Eczema is a life-torturing skin disorder. Currently, over 3.5% of the world population are suffering from this abnormal autoimmune disease, in other words over 230 million people.
The term eczema is derived from Greek meaning “to boil over” and it has another name called atopic dermatitis, along with various other subcategories of eczema. Dermatitis means skin in Greek. However, both terms are often interchangeably used.
In the following context, the types, symptoms, causes and treatment for eczema will be described.
Types of Eczema
There are various types of eczema, here are the common four.
- Atopic dermatitis – believed to be an allergic disease caused by the congenital (passed on from last generation) factor.
- Contact dermatitis – it has two types: one is a delayed allergic response that can take up to several days before effects show up from a substance; the other type involves an instant allergic response to irritants such as chemicals, pet dander and so on.
- Xerotic eczema – is eczema caused by plain dry skin, this happens occasionally to people with dry skin during seasonal changes especially in winter.
- Seborrhoeic dermatitis – also called cradle cap for babies (affects approximately 50% of infants); it is a somewhat a similar condition with dandruff but show eczema symptoms.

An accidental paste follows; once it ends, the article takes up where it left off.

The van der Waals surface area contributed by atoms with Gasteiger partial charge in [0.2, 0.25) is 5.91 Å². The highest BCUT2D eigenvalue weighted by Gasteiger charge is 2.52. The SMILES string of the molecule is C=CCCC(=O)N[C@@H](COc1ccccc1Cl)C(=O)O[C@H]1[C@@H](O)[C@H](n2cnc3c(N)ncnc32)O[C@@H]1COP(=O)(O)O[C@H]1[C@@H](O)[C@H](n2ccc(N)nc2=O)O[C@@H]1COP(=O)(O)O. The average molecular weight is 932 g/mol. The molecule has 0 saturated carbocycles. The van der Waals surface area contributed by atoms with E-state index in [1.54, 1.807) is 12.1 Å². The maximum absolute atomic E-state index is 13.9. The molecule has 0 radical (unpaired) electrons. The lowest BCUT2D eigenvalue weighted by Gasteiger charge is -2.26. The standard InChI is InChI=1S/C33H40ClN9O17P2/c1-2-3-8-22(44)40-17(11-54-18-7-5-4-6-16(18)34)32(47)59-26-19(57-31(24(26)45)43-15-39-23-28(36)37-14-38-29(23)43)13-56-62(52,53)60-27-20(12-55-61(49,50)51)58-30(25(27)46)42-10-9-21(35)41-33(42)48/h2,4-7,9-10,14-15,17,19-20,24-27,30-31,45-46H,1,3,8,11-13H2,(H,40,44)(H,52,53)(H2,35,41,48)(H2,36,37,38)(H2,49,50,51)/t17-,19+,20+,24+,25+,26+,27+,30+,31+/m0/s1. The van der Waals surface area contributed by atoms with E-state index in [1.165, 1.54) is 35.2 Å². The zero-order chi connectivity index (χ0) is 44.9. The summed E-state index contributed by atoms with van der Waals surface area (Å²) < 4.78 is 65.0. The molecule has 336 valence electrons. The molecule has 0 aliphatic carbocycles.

Symptoms of Eczema
Depending on severity, all of these are possible effects caused by the skin disorder.
- Dry and flaky skin (here’s more information)
- Cracked skin
- Bloody oozing sores
- Rashes (here’s more information)
- Skin reddening
- Swelling (here’s more information)
- Hardened skin (crusty)
- Skin discoloration (here’s more information)
- Itchiness (the main problem)
These symptoms are recursive, which means the effects show up and can be very unstable; one day you could itch a lot, the next day you don’t. But, eventually you will again, causing a never ending loop of itching cycles.
Causes of Eczema
In Western medicine, scientists have yet to find a 100% solid answer to the reason behind eczema. However, they have summed two main explanations.
1. Genetic factors
Sufferers of eczema are common to have one or more genes defected, the functions of those genes are all directly linked to skin mechanism for example: a weakened skin protective barrier or inability in certain skin-linked essential fatty acids metabolism.
Scientists have found an interesting link that people with celiac disease also tend to suffer from eczema up to 3 times more. Also, relatives of people with celiac disease also tend to get eczema up to 2 times than normal people. Here are the two research papers for you to find more information on the connections (1, 2).
There is an obvious hereditary relation from people with family history who also had eczema, if one parent has it the chances of the child developing gets to around 30% but if both of the parents have it then the chances rise up to more than half.
2. Environmental factors
The environment is highly believed to be a big contributor to the flare-ups of eczema. Here are common triggers caused by the environment:
- Extremely high humidity
- Too dry
- Too hot or too cold
- Dust mites (here’s more information)
- Animal dander
- Pet hair
- Plant parts
- The air is too polluted (in modernized cities)
- Existence of chemicals in the air
Another fact is that an autoimmune disorder such as asthma is closely linked to eczema and the causes of them both are along similar lines.